Race Day: The Road Could Be Rough One Today
By Jim Pedley | Managing Editor
The busiest guys in racing this coming week? From the sound of it, could be the fab shop guys. They’ll be the ones undoing the damage done at today’s Sprint Cup race at the road course at Infineon Raceway.
Driver after driver in the garages at Infineon talked about the increasing amount of rough driving on the road circuits.
Some said racing on the twisties has become as aggressive as it is at the Bristol and Martinsville short tracks.
Here is what a select group of drivers had to say about the potential for road rage today:
Tony Stewart, No. 14 Stewart-Haas Racing Chevrolet: “I can promise you there will be a lot of guys that will just crash each other just because they think they can. I’ll bet anything I’ve got in my pocket that in the last two or three laps, somebody dumps somebody just doing something stupid. So there’s no doubt in my mind that’ll happen.
“It’s getting worse every year. Every time we come here, guys are getting worse about it. They put themselves in holes that puts everybody else in bad positions and just wreck each other for no reason.”
Carl Edwards, No. 99 Roush Fenway Racing Ford: “I think the aggression has ratcheted up across the board. I think in these road courses it has gone through the roof.
If you leave anything open, guys dive in and door slam you and they are really going for it. If we don’t get that long green flag run at the end. If we get caution after caution with like two laps to go on the race, it is going to be insane. We could wear out the green-white-checker here for sure.”
Jeff Gordon, No. 24 Hendrick Motorsports Chevrolet: “It’s just different kind of aggressiveness. You’re talking about aggressive braking and driving into the corner hard and really getting the car slowed down and out-braking other cars with the down shifts. In that sense, you have to be aggressive when you’re passing somebody or trying to prevent somebody from being passed. The rest of this track is about not being aggressive.
“This is a very finesse race track. There is just a couple areas that you can drive deep in the corner. The rest of them it’s about not making mistakes. I think coming into turn 11, yeah, you can be aggressive there, but other than that you have to be careful being aggressive here.”
What: Toyota/Save Mart 350
Where: Infineon Raceway; Sonoma, Calif.
When: Sunday, 3 p.m. ET
TV: TNT, 2 p.m. ET
Radio: PRN/Sirius Satellite Ch. 90
Track layout: 1.99-mile road course
Race distance: 110 laps/218.9 miles
2010 winner: Jimmie Johnson
2010 polesitter: Kasey Kahne
Today’s polesitter: Joey Logano
Road racing is not just different for the drivers. It’s different for the cars and, hence, for the engineers.
Howard Comstock, Dodge Racing engineer had this to say about racing at Infineon:
“As we travel to the first road course race of the year, teams have to instantly change gears to, well, thinking about changing gears for one thing. A road course means lots of slow parts of the track as well as lots of fast parts. More than a dozen transmission gear changes every lap is the norm. That will put a tremendous amount of strain on all the driveline parts, not just the transmission. Teams have to be ever mindful of the durability of these key components. The right driveline parts will help provide speed, but the failure of any one of them will bring a quick end to your day.”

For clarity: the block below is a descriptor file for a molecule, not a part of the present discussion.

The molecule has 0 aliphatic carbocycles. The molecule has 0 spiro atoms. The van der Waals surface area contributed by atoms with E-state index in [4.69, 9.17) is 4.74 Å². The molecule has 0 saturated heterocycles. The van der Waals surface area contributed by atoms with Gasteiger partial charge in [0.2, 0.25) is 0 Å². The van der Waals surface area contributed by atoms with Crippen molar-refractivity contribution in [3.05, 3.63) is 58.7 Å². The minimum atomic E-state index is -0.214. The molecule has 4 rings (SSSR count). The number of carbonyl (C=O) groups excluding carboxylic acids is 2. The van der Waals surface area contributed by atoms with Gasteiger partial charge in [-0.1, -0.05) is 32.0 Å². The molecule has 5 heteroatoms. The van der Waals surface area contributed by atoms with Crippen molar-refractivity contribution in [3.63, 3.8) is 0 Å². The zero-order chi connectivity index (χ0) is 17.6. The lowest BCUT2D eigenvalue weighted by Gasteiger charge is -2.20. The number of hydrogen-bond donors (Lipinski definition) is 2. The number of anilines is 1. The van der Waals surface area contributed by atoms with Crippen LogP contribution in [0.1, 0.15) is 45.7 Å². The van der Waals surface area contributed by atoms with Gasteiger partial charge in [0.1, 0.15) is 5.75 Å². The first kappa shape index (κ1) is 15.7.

Only one active driver got his first victory of his career at Infineon. Who is it?
Number of races: 22
Oldest race winner: Ricky Rudd (45 years, 9 months, 20 days)
Oldest pole winner: Rusty Wallace (43 years, 10 months, 11 days)
Races won from the pole: 5
Last to win race from pole: Jeff Gordon in 2004
Most lead changes in race: 12
Fewest lead changes: 3
Narrowest margin of victory? .197 seconds
Most victories: 5, by Jeff Gordon
Most top-fives: 11, by Jeff Gordon
Best average finish (five or more starts): 8.6, by Dale Earnhardt
Last five winners (starting with most recent): Jimmie Johnson, Kasey Kahne, Kyle Busch, Juan Pablo Montoya, Jeff Gordon.
Infineon has 14 turns. With turns offering the best opportunity to pass, that should be good.
Driver Ryan Newman of Stewart-Haas Racing was asked about the most challenging turn in terms of passing. He said:
“The two toughest corners I think from our standpoint with our cars are 7 and 11. I think 7 is a little tougher than 11 but you can make a little more happen in turn 11 as far as passing. So 7 I think is the most challenging corner for us here with our cars. The hard right, switching back to the left and getting the power down. That’s where you can really make or break a lot of time mostly because of the lack of speed there.”
Juan Pablo Montoya is the only active driver to get his first career victory at Infineon. That was in 2007.
Win it to be in it
Juan Pablo Montoya could be the best road racer in the field today. A former Formula 1 winner, he should be.
Not eligible for the Chase at this point, he was asked about the importance of a good showing today.
He said, “This is a place I think we are in a really good position to either get a win or run up front at least and get a lot of points. I think we can still make the Chase by being in the top 10. We have a car that is capable of doing that. I think if we make good calls in the next few weeks we should be pretty good. If we get a win here, yeah I think it would be great. But two really clear chances of victory here or Watkins, it’s exciting.”
– Jim Pedley can be reached at firstname.lastname@example.orgNo Comment